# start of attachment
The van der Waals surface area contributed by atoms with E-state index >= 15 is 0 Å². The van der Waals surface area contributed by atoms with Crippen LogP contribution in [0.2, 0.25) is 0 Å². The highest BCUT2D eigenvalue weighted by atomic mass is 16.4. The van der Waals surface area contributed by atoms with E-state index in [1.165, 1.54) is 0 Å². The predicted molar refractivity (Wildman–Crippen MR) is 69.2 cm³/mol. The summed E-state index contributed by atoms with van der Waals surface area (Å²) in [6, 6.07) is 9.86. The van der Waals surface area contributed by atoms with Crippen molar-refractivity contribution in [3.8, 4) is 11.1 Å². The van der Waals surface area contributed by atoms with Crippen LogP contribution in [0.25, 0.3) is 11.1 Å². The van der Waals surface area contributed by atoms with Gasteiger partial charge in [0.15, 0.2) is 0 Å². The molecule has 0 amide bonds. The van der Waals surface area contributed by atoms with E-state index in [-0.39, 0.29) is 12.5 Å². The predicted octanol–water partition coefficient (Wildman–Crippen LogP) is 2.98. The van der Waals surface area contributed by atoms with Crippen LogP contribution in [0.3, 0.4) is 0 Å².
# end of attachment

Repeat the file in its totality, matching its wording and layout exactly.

The van der Waals surface area contributed by atoms with E-state index >= 15 is 0 Å². The van der Waals surface area contributed by atoms with Crippen LogP contribution in [0.2, 0.25) is 0 Å². The highest BCUT2D eigenvalue weighted by atomic mass is 16.4. The van der Waals surface area contributed by atoms with E-state index in [1.165, 1.54) is 0 Å². The predicted molar refractivity (Wildman–Crippen MR) is 69.2 cm³/mol. The summed E-state index contributed by atoms with van der Waals surface area (Å²) in [6, 6.07) is 9.86. The van der Waals surface area contributed by atoms with Crippen molar-refractivity contribution in [3.8, 4) is 11.1 Å². The van der Waals surface area contributed by atoms with Crippen LogP contribution in [0.25, 0.3) is 11.1 Å². The van der Waals surface area contributed by atoms with Gasteiger partial charge in [0.15, 0.2) is 0 Å². The molecule has 0 amide bonds. The van der Waals surface area contributed by atoms with E-state index in [-0.39, 0.29) is 12.5 Å². The predicted octanol–water partition coefficient (Wildman–Crippen LogP) is 2.98. The van der Waals surface area contributed by atoms with Crippen LogP contribution in [0.3, 0.4) is 0 Å².